Develop or improve methods for control or elimination of pathogens in -pre-and post harvest environments including meat, poultry, seafood, fruits and vegetables and nutmeats.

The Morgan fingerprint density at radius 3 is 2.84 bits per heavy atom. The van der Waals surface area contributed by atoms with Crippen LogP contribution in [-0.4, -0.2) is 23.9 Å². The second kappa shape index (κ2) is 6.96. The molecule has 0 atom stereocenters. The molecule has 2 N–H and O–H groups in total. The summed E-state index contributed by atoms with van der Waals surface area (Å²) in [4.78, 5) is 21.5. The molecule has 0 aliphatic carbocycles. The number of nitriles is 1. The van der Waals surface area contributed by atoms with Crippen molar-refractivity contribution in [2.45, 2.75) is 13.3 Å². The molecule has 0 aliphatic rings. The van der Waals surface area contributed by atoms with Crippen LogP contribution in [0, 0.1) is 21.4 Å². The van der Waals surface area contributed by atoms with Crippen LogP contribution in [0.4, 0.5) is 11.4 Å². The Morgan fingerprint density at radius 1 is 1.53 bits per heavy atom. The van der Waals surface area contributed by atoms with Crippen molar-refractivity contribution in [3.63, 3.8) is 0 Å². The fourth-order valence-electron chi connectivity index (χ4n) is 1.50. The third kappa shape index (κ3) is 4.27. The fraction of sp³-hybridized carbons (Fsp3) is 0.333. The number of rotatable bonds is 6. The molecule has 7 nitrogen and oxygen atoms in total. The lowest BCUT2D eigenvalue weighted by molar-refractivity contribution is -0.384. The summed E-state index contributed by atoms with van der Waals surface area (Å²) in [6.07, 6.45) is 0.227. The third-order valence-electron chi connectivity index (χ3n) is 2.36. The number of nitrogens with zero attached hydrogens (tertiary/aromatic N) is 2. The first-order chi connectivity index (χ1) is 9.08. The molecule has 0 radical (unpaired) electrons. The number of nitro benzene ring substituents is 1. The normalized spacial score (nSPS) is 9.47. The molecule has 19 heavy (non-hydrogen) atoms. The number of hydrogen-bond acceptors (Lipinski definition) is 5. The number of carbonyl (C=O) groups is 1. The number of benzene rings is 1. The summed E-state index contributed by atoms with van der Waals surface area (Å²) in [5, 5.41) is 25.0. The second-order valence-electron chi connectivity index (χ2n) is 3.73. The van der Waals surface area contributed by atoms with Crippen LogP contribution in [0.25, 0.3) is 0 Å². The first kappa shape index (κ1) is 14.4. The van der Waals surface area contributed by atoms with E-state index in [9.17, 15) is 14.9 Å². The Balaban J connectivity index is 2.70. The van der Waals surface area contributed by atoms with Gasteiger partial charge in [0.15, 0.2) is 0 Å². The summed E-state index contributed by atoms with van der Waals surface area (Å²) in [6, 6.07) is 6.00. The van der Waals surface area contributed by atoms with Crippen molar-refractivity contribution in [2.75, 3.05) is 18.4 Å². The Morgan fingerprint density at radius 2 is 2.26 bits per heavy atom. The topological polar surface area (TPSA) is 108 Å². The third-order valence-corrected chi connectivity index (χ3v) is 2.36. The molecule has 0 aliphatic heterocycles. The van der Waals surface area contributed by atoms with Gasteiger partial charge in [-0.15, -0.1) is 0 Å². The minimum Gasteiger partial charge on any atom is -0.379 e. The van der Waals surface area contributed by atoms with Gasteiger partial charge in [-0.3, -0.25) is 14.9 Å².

Non-Technical Summary: Despite the development of multiple methods of control for foodborne microbial pathogens on the surfaces of differing fresh and processed foods, challenges to the microbiological and chemical safety of foods continue to be identified. Additionally, previously identified microbial pathogens thought to not contribute to foodborne disease in some food products have recently been identified as being capable of inducing human disease following transmission through foods not previously considered high-risk. This project seeks to provide tangible benefits to food consumers through collaboration amongst food safety microbiologists and epidemiologists, improving microbiological safety of animal-derived and plant foods for the consumer. Multiple types of microbiological analysis and experimental research will be conducted to identify routes of foodborne pathogen transmission on foods to consumers, as well as to identify methods of pathogen control effective for inhibiting pathogens on foods. The impacts anticipated from such studies include enhanced food safety by reduction of pathogen transmission and numbers on foods, strengthening the safety and security of the U.S. food supply. <P> Approach: Basic and applied research will be conducted to assess the impact on food safety of physical, chemical, and processing-related interventions and practices using chemical and microbiological analysis methods. Analysis of microbial survival and proliferation, antimicrobial efficacy of chemical interventions, and reductions of contaminating microbes following intervention or process application will be assessed.